In 300, sender 110 can generate or otherwise obtain a one-time use public/private key pair. The public key can be broadcast to all participants in the messaging system and/or to all participants that maintain an instance of a transaction log, and the public key can be associated with an account of sender 110. Sender 110 can store the private key.

In 310, sender 110 can enter into a transaction with receiver 120 (e.g. a purchase using a cryptocurrency), sign a first message corresponding to the transaction using the private key, and broadcast the signed message to all participants that maintain an instance of the transaction log (e.g. receiver 120 and monitor 140).

In 320, monitor 140 can determine the public key associated with the signed message and determine whether the public key has been previously used. Because the first message is the first message signed using the private key, monitor 140 can determine that the public key has not be previously used and add the public key to a list of previously used public keys.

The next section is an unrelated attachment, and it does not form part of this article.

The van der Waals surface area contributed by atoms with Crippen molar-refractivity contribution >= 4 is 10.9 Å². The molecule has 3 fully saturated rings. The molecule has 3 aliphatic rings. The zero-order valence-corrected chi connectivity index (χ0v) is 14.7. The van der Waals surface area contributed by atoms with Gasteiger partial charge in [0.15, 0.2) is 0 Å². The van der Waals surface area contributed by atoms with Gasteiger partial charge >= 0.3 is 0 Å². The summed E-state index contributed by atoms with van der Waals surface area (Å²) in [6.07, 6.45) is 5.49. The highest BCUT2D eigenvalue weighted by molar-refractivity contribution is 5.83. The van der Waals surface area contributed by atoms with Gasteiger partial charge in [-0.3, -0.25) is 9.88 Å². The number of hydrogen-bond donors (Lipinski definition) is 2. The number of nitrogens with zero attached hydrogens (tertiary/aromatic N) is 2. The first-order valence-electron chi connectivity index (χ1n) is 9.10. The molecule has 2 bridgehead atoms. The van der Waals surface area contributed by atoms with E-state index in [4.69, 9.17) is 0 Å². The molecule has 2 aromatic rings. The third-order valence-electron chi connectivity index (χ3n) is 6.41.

In 325, receiver 120 can verify the signed message using the public key and, in the case of a cryptocurrency, determine whether sender 110 has sufficient funds to complete the transaction. If the signed message is verified and sender 110 has sufficient funds, receiver 120 can, in 326, transmit a first response to sender 110 (e.g., a confirmation of the transaction, an electronic product, an instruction to dispense a product if sender 110 is a vending machine, etc.).

In 327, receiver 120 can initiate the addition of the transaction to the transaction log (e.g., the block chain). Because the signed message is the only message signed using the private key and/or because sender 110 has sufficient funds, the transaction will eventually be successfully added to the transaction log.

In 330, sender 110 can enter into a second transaction with receiver 120 (e.g. a second purchase using a cryptocurrency), sign a second message corresponding to the transaction using the private key, and broadcast the signed message to all participants that maintain an instance of the transaction log (e.g. receiver 120 and monitor 140).